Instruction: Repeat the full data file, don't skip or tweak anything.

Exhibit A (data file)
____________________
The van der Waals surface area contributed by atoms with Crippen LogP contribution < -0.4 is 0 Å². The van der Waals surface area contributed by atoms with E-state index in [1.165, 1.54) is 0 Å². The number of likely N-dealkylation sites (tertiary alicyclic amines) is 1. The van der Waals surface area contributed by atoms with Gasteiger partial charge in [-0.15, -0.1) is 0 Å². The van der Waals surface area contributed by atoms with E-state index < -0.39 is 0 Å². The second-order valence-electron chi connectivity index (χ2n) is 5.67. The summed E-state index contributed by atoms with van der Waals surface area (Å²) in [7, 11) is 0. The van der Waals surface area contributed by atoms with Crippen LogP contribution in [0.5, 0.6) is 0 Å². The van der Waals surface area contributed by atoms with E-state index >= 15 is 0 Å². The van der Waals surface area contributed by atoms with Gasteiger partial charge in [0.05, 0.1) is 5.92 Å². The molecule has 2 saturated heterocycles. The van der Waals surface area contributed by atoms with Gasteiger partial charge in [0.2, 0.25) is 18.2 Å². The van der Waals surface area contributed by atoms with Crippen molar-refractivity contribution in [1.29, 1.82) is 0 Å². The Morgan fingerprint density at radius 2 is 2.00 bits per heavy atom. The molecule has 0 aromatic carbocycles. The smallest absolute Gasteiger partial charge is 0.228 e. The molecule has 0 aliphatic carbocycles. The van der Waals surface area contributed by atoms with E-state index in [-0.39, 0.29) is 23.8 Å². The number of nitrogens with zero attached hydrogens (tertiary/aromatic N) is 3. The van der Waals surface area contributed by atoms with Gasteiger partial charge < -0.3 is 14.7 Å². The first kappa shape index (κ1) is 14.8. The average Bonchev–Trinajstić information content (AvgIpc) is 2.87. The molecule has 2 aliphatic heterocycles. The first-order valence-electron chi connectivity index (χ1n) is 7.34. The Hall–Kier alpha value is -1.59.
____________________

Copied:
The van der Waals surface area contributed by atoms with Crippen LogP contribution < -0.4 is 0 Å². The van der Waals surface area contributed by atoms with E-state index in [1.165, 1.54) is 0 Å². The number of likely N-dealkylation sites (tertiary alicyclic amines) is 1. The van der Waals surface area contributed by atoms with Gasteiger partial charge in [-0.15, -0.1) is 0 Å². The van der Waals surface area contributed by atoms with E-state index < -0.39 is 0 Å². The second-order valence-electron chi connectivity index (χ2n) is 5.67. The summed E-state index contributed by atoms with van der Waals surface area (Å²) in [7, 11) is 0. The van der Waals surface area contributed by atoms with Crippen LogP contribution in [0.5, 0.6) is 0 Å². The van der Waals surface area contributed by atoms with E-state index >= 15 is 0 Å². The van der Waals surface area contributed by atoms with Gasteiger partial charge in [0.05, 0.1) is 5.92 Å². The molecule has 2 saturated heterocycles. The van der Waals surface area contributed by atoms with Gasteiger partial charge in [0.2, 0.25) is 18.2 Å². The van der Waals surface area contributed by atoms with Crippen molar-refractivity contribution in [1.29, 1.82) is 0 Å². The Morgan fingerprint density at radius 2 is 2.00 bits per heavy atom. The molecule has 0 aromatic carbocycles. The smallest absolute Gasteiger partial charge is 0.228 e. The molecule has 0 aliphatic carbocycles. The van der Waals surface area contributed by atoms with E-state index in [-0.39, 0.29) is 23.8 Å². The number of nitrogens with zero attached hydrogens (tertiary/aromatic N) is 3. The van der Waals surface area contributed by atoms with Gasteiger partial charge < -0.3 is 14.7 Å². The first kappa shape index (κ1) is 14.8. The average Bonchev–Trinajstić information content (AvgIpc) is 2.87. The molecule has 2 aliphatic heterocycles. The first-order valence-electron chi connectivity index (χ1n) is 7.34. The Hall–Kier alpha value is -1.59.